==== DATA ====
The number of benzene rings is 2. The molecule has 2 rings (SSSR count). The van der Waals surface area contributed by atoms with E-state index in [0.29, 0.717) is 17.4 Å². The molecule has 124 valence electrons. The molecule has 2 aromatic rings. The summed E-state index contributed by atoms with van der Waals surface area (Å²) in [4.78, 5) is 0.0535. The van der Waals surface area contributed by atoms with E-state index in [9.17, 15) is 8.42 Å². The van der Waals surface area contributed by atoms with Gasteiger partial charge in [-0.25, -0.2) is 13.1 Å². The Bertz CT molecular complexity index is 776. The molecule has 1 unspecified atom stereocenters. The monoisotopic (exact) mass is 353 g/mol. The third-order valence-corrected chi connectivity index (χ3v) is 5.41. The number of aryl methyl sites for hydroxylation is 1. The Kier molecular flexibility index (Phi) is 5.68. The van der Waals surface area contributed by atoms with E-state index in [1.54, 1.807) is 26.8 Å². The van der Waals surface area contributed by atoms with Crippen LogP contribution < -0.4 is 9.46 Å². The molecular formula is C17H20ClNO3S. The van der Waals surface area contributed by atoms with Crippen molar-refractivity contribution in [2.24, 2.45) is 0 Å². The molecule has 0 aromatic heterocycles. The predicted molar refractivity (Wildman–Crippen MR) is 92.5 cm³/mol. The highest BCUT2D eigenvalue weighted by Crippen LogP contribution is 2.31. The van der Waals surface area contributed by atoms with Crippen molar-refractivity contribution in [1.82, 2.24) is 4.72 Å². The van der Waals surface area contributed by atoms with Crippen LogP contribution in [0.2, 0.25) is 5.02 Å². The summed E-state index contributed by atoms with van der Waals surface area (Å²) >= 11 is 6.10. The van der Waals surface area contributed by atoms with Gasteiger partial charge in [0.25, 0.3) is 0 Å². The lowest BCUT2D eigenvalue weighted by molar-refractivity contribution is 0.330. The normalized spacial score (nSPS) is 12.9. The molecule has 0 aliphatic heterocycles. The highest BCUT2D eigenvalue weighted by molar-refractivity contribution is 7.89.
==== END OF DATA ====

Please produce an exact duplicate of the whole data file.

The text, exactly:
The number of benzene rings is 2. The molecule has 2 rings (SSSR count). The van der Waals surface area contributed by atoms with E-state index in [0.29, 0.717) is 17.4 Å². The molecule has 124 valence electrons. The molecule has 2 aromatic rings. The summed E-state index contributed by atoms with van der Waals surface area (Å²) in [4.78, 5) is 0.0535. The van der Waals surface area contributed by atoms with E-state index in [9.17, 15) is 8.42 Å². The van der Waals surface area contributed by atoms with Gasteiger partial charge in [-0.25, -0.2) is 13.1 Å². The Bertz CT molecular complexity index is 776. The molecule has 1 unspecified atom stereocenters. The monoisotopic (exact) mass is 353 g/mol. The third-order valence-corrected chi connectivity index (χ3v) is 5.41. The number of aryl methyl sites for hydroxylation is 1. The Kier molecular flexibility index (Phi) is 5.68. The van der Waals surface area contributed by atoms with E-state index in [1.54, 1.807) is 26.8 Å². The van der Waals surface area contributed by atoms with Crippen LogP contribution < -0.4 is 9.46 Å². The molecular formula is C17H20ClNO3S. The van der Waals surface area contributed by atoms with Crippen molar-refractivity contribution in [2.24, 2.45) is 0 Å². The molecule has 0 aromatic heterocycles. The predicted molar refractivity (Wildman–Crippen MR) is 92.5 cm³/mol. The highest BCUT2D eigenvalue weighted by Crippen LogP contribution is 2.31. The van der Waals surface area contributed by atoms with Crippen molar-refractivity contribution in [1.82, 2.24) is 4.72 Å². The van der Waals surface area contributed by atoms with Crippen LogP contribution in [0.2, 0.25) is 5.02 Å². The summed E-state index contributed by atoms with van der Waals surface area (Å²) >= 11 is 6.10. The van der Waals surface area contributed by atoms with Gasteiger partial charge in [0.25, 0.3) is 0 Å². The lowest BCUT2D eigenvalue weighted by molar-refractivity contribution is 0.330. The normalized spacial score (nSPS) is 12.9. The molecule has 0 aliphatic heterocycles. The highest BCUT2D eigenvalue weighted by molar-refractivity contribution is 7.89.